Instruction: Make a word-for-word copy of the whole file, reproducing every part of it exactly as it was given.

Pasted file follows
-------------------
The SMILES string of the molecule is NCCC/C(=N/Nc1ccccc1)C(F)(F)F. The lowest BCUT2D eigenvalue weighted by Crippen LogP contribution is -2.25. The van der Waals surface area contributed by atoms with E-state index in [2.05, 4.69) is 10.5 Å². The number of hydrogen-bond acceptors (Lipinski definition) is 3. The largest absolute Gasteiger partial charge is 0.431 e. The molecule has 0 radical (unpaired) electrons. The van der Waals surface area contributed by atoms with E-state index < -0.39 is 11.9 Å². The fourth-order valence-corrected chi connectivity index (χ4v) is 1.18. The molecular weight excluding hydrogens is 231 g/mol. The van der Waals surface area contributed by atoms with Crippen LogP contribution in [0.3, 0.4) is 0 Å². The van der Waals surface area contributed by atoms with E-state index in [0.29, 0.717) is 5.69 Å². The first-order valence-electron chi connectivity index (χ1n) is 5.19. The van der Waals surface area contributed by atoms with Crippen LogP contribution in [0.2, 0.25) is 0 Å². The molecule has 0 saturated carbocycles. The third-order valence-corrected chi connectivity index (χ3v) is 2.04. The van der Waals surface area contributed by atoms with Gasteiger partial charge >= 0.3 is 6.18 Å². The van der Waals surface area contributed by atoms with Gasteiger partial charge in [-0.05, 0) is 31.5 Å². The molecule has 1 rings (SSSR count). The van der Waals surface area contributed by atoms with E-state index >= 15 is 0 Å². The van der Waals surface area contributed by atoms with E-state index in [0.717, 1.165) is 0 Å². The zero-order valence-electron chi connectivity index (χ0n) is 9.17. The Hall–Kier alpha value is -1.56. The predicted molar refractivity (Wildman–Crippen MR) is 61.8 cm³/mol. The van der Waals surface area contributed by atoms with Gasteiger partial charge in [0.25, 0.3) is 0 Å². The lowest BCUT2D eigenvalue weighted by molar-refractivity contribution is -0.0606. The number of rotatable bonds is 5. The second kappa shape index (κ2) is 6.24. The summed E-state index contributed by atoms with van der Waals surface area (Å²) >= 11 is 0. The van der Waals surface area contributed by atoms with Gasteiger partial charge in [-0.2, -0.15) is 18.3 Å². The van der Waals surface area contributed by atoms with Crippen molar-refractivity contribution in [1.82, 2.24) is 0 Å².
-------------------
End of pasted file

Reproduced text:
The SMILES string of the molecule is NCCC/C(=N/Nc1ccccc1)C(F)(F)F. The lowest BCUT2D eigenvalue weighted by Crippen LogP contribution is -2.25. The van der Waals surface area contributed by atoms with E-state index in [2.05, 4.69) is 10.5 Å². The number of hydrogen-bond acceptors (Lipinski definition) is 3. The largest absolute Gasteiger partial charge is 0.431 e. The molecule has 0 radical (unpaired) electrons. The van der Waals surface area contributed by atoms with E-state index < -0.39 is 11.9 Å². The fourth-order valence-corrected chi connectivity index (χ4v) is 1.18. The molecular weight excluding hydrogens is 231 g/mol. The van der Waals surface area contributed by atoms with Crippen LogP contribution in [0.3, 0.4) is 0 Å². The van der Waals surface area contributed by atoms with E-state index in [0.29, 0.717) is 5.69 Å². The first-order valence-electron chi connectivity index (χ1n) is 5.19. The van der Waals surface area contributed by atoms with Crippen LogP contribution in [0.2, 0.25) is 0 Å². The molecule has 0 saturated carbocycles. The third-order valence-corrected chi connectivity index (χ3v) is 2.04. The van der Waals surface area contributed by atoms with Gasteiger partial charge >= 0.3 is 6.18 Å². The van der Waals surface area contributed by atoms with Gasteiger partial charge in [-0.05, 0) is 31.5 Å². The molecule has 1 rings (SSSR count). The van der Waals surface area contributed by atoms with E-state index >= 15 is 0 Å². The van der Waals surface area contributed by atoms with E-state index in [0.717, 1.165) is 0 Å². The zero-order valence-electron chi connectivity index (χ0n) is 9.17. The Hall–Kier alpha value is -1.56. The predicted molar refractivity (Wildman–Crippen MR) is 61.8 cm³/mol. The van der Waals surface area contributed by atoms with Gasteiger partial charge in [0.25, 0.3) is 0 Å². The lowest BCUT2D eigenvalue weighted by molar-refractivity contribution is -0.0606. The number of rotatable bonds is 5. The second kappa shape index (κ2) is 6.24. The summed E-state index contributed by atoms with van der Waals surface area (Å²) >= 11 is 0. The van der Waals surface area contributed by atoms with Gasteiger partial charge in [-0.2, -0.15) is 18.3 Å². The van der Waals surface area contributed by atoms with Crippen molar-refractivity contribution in [1.82, 2.24) is 0 Å².